A FORMER squaddie has gone from living rough to landing a prized place on a prestigious jockey apprenticeship.
The homeless to horseback move is a life-changing switch for Timo Condie, whose army dreams were shattered by injury.
And the 19-year-old from Inverkeithing, who sets off on his new life today, says love and a veterans’ charity are responsible for turning his fortunes around.
“Joining the army was all I’d ever wanted to do,” said Timo. “I was set to join the Black Watch in Fort George and was doing my training at Catterick in 2014.
“I was there for 10 months and I was close to finishing when I had an accident on exercise and broke three ribs and twisted my cartilage.
“I knew I’d done something bad but I tried to keep going for weeks and that made it worse.
“It reached a head when I tried to get out of bed one morning and couldn’t even sit up straight.”
Timo sought medical help and was sent home on sick leave but the injury took its toll and he knew he was going to have to write off his dream.
His woes were compounded when he found it hard to find an alternative career. And, although they are now reconciled, he wasn’t close to his family at the time so had nowhere to stay either.
“I struggled a lot,” admits Timo. “I felt completely out of place.
“I travelled all over from Belfast to Liverpool to Essex and was sofa-surfing for days when I could. I was really independent and didn’t want to go home, so finally I was living rough.
“My mum and dad had no idea although I was back in Inverkeithing. I was sleeping in closes and in the woods.
“I had a sleeping bag and a travelling shelter I’d put up. It was for about nine months and it got pretty bad with taking drugs to try to find the happiness I was missing.”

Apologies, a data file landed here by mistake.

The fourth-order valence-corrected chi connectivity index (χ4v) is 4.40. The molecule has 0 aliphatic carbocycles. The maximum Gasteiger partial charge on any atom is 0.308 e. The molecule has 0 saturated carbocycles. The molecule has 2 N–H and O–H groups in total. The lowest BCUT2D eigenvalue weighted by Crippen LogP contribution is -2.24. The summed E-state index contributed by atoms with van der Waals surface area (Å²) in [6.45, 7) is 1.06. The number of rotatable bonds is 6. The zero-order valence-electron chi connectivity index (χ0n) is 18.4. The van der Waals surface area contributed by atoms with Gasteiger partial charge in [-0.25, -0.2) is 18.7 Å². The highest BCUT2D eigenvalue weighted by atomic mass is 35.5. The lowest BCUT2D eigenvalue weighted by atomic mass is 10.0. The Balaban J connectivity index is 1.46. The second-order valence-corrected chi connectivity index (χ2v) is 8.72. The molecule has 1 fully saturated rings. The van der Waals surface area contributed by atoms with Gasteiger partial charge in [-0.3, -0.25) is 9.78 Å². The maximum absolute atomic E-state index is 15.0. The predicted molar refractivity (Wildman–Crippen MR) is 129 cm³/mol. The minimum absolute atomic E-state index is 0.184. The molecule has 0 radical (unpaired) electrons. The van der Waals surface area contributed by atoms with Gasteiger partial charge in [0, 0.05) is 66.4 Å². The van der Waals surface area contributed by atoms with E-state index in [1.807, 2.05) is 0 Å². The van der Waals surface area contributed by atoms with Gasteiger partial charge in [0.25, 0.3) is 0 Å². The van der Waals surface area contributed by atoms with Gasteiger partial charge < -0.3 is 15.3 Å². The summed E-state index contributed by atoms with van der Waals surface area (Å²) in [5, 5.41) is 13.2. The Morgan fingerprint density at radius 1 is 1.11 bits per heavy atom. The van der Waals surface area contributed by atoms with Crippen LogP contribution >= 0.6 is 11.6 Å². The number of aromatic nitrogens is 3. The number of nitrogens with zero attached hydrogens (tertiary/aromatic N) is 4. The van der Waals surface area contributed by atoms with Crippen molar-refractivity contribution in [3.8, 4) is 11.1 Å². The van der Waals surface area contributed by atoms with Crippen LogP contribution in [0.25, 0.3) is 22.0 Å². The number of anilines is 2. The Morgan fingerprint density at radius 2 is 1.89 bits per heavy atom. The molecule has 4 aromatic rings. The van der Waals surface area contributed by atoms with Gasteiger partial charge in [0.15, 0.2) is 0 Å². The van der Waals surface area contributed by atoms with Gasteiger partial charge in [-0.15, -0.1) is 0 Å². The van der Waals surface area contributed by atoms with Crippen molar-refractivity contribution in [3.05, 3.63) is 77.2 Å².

Salvation came after Timo came into contact with Scottish Veterans Residences, SVR, which supports homeless ex-service men and women.
He was initially at their Edinburgh facility but it was after moving to their Rosendael home in Broughty Ferry that the chance to become a jockey came up.
“One of the activities was to the Saddle Up ranch that helps the veterans and I thought it’d be a waste really as I didn’t even like horses,” said Timo.
“But right away I found being with them just worked for me. I got the chance to ride one in January and took to it right away. I’m just 5ft 7in, 60kg and quite athletic.”
Timo’s girlfriend Charlie Dobson is training to be a jockey and with her encouragement he applied to Newmarket, known as the home of racing.
He impressed so much on a visit he was accepted on the spot for 12 weeks’ training and then an 18-month apprenticeship, the only candidate to get the offer.
Timo sets off on his new life this afternoon and he’s single-minded about his future prospects.
“Every time I get on a horse I get better,” he adds. “I just feel at home – and I want to be better than Charlie. You’ll see me racing at Cheltenham one day.”
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